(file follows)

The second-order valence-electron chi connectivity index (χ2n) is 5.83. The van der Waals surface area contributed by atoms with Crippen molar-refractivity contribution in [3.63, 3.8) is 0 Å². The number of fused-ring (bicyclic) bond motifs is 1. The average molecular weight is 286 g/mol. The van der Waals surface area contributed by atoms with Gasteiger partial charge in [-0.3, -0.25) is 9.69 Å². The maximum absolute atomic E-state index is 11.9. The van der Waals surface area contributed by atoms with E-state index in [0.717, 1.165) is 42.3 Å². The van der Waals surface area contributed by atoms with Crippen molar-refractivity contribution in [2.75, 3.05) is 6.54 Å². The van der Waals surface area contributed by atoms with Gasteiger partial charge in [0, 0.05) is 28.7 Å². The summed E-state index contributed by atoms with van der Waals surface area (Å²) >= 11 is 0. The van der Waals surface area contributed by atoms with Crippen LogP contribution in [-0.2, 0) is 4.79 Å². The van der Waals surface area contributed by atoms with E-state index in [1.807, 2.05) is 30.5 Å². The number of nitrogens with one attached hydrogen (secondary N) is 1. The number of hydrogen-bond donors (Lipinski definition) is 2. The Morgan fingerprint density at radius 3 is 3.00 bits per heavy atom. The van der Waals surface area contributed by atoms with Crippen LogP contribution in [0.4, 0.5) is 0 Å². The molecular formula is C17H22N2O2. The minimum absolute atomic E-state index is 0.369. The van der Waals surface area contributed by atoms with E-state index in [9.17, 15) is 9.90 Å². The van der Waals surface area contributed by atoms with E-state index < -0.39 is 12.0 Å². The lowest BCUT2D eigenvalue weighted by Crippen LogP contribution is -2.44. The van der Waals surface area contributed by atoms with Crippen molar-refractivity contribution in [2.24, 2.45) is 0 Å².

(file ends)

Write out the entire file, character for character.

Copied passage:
The second-order valence-electron chi connectivity index (χ2n) is 5.83. The van der Waals surface area contributed by atoms with Crippen molar-refractivity contribution in [3.63, 3.8) is 0 Å². The number of fused-ring (bicyclic) bond motifs is 1. The average molecular weight is 286 g/mol. The van der Waals surface area contributed by atoms with Gasteiger partial charge in [-0.3, -0.25) is 9.69 Å². The maximum absolute atomic E-state index is 11.9. The van der Waals surface area contributed by atoms with E-state index in [0.717, 1.165) is 42.3 Å². The van der Waals surface area contributed by atoms with Crippen molar-refractivity contribution in [2.75, 3.05) is 6.54 Å². The van der Waals surface area contributed by atoms with Gasteiger partial charge in [0, 0.05) is 28.7 Å². The summed E-state index contributed by atoms with van der Waals surface area (Å²) >= 11 is 0. The van der Waals surface area contributed by atoms with Crippen LogP contribution in [-0.2, 0) is 4.79 Å². The van der Waals surface area contributed by atoms with E-state index in [1.807, 2.05) is 30.5 Å². The number of nitrogens with one attached hydrogen (secondary N) is 1. The number of hydrogen-bond donors (Lipinski definition) is 2. The Morgan fingerprint density at radius 3 is 3.00 bits per heavy atom. The van der Waals surface area contributed by atoms with Crippen LogP contribution in [0.4, 0.5) is 0 Å². The molecular formula is C17H22N2O2. The minimum absolute atomic E-state index is 0.369. The van der Waals surface area contributed by atoms with E-state index in [9.17, 15) is 9.90 Å². The van der Waals surface area contributed by atoms with E-state index < -0.39 is 12.0 Å². The lowest BCUT2D eigenvalue weighted by Crippen LogP contribution is -2.44. The van der Waals surface area contributed by atoms with Crippen molar-refractivity contribution in [2.24, 2.45) is 0 Å².